Two poems for the price of one.

It seems like ages since my last blog entry so I’m going to do a 2 for 1 offer to make up for lost time. I’ve written two new poems in the last few weeks and they’re both going in this one entry.
They’re going together because they both deal with similar ideas and sentiments.

The first is a description of a courtroom in which our attempts to excuse ourselves from our own decisions are sitting under judgement from an authority higher even that truth. We know that the judge is higher than truth because it is truth that the lawyer unsuccessfully hinges his argument on. I opted for a slightly naive sounding rhythm and rhyme structure for the piece because it adds a feeling of inevitability to the way it sounds when I read it.

The second is inspired by the times when I am tempted to think that the trials of life are at least partly to blame for my lack of resoluteness. It ends on a slightly more positive note with a Kierkegaardian leap of faith into the unknown which is really all that we can do when faced with the utter loneliness of existence. The final stanza in iambic pentameter was fun to write. I can see why the great bard was so fond of using it – expect more of it from me in the future.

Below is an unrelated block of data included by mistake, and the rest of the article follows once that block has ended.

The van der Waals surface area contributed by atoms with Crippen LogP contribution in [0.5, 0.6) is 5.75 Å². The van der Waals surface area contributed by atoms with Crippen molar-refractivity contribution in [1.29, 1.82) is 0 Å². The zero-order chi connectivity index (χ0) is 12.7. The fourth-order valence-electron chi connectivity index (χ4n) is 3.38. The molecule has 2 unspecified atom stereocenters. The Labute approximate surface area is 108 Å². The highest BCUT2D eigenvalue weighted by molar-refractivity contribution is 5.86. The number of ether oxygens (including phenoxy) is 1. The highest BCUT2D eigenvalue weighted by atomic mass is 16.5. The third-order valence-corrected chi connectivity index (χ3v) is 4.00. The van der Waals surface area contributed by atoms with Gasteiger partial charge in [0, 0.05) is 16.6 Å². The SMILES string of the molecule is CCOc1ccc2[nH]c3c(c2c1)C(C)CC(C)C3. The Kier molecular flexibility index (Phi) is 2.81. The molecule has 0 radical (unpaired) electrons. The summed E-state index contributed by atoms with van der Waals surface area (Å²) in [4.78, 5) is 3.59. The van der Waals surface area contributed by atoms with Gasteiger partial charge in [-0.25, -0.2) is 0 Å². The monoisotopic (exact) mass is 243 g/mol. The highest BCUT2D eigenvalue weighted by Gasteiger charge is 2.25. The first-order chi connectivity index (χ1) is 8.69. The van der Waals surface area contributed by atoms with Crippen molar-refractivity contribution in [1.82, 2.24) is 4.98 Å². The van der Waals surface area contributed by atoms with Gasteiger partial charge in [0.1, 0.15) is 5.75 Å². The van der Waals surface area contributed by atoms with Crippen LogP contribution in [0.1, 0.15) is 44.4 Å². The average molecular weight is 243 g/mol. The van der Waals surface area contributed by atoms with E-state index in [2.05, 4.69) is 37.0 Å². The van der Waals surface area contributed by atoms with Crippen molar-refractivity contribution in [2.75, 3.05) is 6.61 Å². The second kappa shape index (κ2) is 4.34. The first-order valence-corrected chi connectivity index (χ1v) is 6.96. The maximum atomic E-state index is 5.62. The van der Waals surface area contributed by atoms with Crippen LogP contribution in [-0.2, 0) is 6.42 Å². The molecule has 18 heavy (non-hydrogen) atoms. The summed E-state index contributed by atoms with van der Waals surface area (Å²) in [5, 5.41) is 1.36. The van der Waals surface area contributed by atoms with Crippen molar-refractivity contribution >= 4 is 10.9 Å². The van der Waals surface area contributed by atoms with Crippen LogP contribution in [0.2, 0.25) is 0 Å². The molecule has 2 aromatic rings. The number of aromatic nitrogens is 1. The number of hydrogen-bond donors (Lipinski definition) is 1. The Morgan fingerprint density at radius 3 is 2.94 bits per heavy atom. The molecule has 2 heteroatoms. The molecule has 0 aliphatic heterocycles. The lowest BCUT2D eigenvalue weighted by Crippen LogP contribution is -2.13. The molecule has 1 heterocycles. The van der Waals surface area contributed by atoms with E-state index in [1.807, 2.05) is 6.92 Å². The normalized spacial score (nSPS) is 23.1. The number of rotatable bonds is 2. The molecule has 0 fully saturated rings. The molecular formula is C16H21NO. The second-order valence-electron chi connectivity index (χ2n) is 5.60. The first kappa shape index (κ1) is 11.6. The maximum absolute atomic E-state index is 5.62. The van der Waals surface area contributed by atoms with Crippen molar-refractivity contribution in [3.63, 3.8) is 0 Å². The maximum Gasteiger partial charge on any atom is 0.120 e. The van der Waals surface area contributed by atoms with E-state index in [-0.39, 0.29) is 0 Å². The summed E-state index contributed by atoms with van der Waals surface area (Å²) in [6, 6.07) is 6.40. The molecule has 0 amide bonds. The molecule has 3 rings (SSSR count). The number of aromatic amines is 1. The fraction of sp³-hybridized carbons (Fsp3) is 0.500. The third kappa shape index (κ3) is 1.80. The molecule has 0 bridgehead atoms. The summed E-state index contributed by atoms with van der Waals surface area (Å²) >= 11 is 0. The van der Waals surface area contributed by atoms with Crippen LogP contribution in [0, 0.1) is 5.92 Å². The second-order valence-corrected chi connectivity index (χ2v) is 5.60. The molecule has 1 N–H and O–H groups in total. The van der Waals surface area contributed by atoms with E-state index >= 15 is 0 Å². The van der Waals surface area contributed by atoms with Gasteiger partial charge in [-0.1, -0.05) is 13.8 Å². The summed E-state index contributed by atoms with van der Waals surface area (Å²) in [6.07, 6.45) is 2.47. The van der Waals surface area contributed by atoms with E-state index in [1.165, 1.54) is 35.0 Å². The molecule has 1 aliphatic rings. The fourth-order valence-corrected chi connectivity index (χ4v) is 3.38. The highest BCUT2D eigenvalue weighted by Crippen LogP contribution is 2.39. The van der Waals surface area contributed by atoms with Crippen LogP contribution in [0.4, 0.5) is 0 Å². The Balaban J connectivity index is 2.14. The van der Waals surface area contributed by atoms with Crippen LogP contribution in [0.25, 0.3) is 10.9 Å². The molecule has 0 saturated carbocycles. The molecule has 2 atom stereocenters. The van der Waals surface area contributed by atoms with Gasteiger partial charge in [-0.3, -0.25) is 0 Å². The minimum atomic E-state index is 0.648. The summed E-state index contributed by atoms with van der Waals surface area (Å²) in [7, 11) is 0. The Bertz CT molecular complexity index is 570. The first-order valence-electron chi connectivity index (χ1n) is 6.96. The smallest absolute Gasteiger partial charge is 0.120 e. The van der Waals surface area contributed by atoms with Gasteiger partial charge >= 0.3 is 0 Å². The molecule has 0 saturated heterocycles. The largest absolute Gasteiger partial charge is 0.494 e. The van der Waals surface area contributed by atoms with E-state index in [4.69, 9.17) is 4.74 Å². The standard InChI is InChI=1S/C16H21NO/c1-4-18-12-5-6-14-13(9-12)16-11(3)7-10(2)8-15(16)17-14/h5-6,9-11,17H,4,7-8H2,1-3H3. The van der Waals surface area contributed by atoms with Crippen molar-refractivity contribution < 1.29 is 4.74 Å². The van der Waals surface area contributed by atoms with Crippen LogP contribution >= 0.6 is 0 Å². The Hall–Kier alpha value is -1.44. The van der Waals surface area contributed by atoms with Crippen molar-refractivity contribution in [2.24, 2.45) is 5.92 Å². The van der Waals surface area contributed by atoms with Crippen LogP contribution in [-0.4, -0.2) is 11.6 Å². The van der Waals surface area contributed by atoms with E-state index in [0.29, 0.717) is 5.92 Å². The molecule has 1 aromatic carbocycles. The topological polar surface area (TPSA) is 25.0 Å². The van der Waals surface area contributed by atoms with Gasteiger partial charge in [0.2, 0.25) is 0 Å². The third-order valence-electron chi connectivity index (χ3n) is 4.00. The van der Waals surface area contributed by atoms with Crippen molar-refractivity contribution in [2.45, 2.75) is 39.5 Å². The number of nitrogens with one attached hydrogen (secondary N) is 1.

________________________________________________________________________________________________

What to say when all is said

And answers, in the sinners seat,

Sit silent at the Judges feet,

Their zombie presence like the living dead.

 

A lawyer makes his final plea:

That answers may yet turn out true;

That there is yet much work to do;

That in the end the truth will set us free.

 

But no amount of argument

Can ever have the final word,

For all is said and all is heard

And we still wait for final judgement.

________________________________________________________________________________________________

If only streets were paved with gold,

And clouds of Colgate white

In Bombay Sapphire skies

Were more than lovely lies,

Then maybe this damned emptiness

Would be a little easier on my soul.

 

If only life were not a strain,

And you and I could see

The final end of pain;

If we could eat the fruit and be like God,

Then I could know that life were not in vain.

 

But here I stand and that is all I know;

It is not given to the blind to see.

So take my hand and show me where to go;

I’ll leap and pray that someone catches me.

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